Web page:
Commercial Division Blog

Posted: April 1, 2014 / Categories Commercial, Contracts, Quantum Meruit, Unjust Enrichment

Financial Advisor's Claims Dismissed on Statute of Fraud Grounds

On March 25, 2014, the First Department issued a decision in JF Capital Advisors, LLC v. Lightstone Group, LLC, 2014 NY Slip Op. 01984, affirming the dismissal of quantum meruit and unjust enrichment claims under the statute of frauds.

In JF Capital Advisors, the plaintiff ("an investment advisory firm composed of hotel and hospitality industry experts") alleged that it had an oral agreement with the defendants (a group of "real estate investment companies") to provide "financial advisory services . . . in connection with defendants' acquisition of certain hotels and other investment opportunities." The plaintiff claimed that the defendants failed to compensate it for a "broad range of advisory services" "in connection with eight different projects that defendants were interested in pursuing." The court concluded that the plaintiff's claims for quantum meruit and unjust enrichment were barred by GOL § 5-701(a)(10), which provides that a contract to pay compensation for "negotiating the purchase, sale, exchange, renting or leasing of any real estate or . . . of a business opportunity" is void unless it is in writing:

The motion court correctly granted in part defendants' motion to dismiss plaintiff's claims for quantum meruit and unjust enrichment with regard to three of the eight investment opportunities that defendants considered, because plaintiff acknowledged either participating in negotiations or preparing documents for bidding, i.e., assisting in negotiations of business transactions. In those cases, plaintiff plainly acted as an intermediary as the statute of frauds contemplates.

That plaintiff provided other services in addition to negotiating deals is not dispositive here. On the contrary, plaintiff undertook those other services to assist defendants' negotiations, largely by determining the value to defendants of pursuing the deal. The statute of frauds thus squarely covers the financial advisory services plaintiff performed on those projects.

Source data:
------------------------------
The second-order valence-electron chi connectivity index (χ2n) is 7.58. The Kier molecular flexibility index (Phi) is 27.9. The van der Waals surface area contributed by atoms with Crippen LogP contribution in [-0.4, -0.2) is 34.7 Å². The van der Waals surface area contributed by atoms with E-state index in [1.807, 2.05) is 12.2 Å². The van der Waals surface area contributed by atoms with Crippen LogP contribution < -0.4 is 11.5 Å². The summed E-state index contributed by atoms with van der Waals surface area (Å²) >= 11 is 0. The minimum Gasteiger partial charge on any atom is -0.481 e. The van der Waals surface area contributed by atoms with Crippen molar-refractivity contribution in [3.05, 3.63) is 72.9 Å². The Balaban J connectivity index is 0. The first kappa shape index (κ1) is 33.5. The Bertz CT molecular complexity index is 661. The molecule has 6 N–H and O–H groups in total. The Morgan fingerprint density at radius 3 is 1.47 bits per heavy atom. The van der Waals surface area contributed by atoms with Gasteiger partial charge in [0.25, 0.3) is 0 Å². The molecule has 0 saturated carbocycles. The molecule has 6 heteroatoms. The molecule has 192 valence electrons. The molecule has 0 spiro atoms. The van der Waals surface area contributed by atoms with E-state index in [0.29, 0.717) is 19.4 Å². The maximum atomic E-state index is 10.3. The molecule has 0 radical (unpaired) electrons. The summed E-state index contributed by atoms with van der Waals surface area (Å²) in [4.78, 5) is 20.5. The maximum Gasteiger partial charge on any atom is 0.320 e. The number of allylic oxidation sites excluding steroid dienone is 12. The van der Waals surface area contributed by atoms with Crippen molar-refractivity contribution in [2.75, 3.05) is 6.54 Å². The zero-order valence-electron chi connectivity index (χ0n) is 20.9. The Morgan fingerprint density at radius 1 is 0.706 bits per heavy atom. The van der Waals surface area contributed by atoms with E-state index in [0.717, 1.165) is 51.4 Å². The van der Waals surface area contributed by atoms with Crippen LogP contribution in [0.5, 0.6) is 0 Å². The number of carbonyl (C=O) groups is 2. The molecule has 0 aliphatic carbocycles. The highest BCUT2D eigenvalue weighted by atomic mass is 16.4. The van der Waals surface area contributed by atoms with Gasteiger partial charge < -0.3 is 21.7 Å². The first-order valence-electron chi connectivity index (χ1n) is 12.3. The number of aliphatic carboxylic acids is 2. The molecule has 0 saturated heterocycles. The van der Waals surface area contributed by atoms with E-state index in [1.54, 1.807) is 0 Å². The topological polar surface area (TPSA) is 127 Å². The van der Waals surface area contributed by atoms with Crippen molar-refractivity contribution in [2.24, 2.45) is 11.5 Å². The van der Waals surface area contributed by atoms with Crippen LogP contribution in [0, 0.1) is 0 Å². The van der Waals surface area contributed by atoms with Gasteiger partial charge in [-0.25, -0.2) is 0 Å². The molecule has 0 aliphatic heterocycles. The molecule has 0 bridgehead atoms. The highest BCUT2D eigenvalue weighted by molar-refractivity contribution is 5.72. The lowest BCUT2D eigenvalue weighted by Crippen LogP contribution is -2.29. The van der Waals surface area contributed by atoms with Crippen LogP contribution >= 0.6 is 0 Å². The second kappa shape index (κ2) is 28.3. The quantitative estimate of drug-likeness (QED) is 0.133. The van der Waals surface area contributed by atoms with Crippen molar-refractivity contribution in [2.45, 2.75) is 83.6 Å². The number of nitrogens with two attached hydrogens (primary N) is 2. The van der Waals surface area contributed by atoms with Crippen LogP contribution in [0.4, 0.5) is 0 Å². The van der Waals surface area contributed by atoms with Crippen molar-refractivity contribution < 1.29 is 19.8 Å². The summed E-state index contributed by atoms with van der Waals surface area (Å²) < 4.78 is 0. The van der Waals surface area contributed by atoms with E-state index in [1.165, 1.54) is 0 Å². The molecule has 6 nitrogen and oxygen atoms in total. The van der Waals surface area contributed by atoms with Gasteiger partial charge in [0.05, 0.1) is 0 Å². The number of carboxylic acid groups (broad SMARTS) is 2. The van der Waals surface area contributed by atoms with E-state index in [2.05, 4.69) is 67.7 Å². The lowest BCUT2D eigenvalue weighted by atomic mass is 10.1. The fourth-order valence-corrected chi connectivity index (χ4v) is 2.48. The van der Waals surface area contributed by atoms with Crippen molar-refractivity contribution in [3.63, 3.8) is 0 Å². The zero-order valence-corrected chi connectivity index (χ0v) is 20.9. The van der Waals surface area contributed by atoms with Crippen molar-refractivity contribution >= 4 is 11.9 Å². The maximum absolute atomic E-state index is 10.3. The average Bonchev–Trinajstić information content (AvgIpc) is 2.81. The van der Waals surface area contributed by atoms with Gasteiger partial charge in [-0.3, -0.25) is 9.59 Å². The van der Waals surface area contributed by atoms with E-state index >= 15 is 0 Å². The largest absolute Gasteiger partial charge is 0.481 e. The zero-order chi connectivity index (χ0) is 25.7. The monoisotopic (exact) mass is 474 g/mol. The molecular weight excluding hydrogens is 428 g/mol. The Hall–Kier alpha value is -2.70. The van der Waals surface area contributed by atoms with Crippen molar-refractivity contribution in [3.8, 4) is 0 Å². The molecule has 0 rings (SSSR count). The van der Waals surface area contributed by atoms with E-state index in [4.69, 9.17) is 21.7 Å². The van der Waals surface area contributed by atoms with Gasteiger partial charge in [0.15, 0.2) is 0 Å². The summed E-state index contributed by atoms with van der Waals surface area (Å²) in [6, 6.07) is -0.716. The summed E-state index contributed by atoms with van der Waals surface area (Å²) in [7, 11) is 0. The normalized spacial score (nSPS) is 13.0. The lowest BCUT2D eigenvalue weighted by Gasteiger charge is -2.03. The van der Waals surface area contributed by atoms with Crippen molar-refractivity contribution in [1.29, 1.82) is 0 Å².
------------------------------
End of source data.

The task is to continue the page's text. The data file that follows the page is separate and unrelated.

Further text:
The statute of frauds also barred plaintiff's unjust enrichment and quantum meruit claims for the financial advisory services it allegedly performed on the remaining five investment opportunities that defendants considered, for which defendants allegedly requested that plaintiff provide certain investment analyses. At the very least, plaintiff's services in this context amount to "assisting in the negotiation or consummation of the transaction." The motion court erroneously declined to dismiss those claims on the basis that the information plaintiff provided defendants was not ultimately used to assist in the negotiation or consummation of those investment opportunities. Indeed, investment analyses and financial advice regarding the possible acquisition of investment opportunities "clearly fall within" GOL § 5-701(a)(10).

This decision illustrates that financial advisory contracts are not enforceable unless in writing, and that the statute of frauds cannot be circumvented by recasting a claim for breach of an oral agreement as a claim for quantum meruit or unjust enrichment.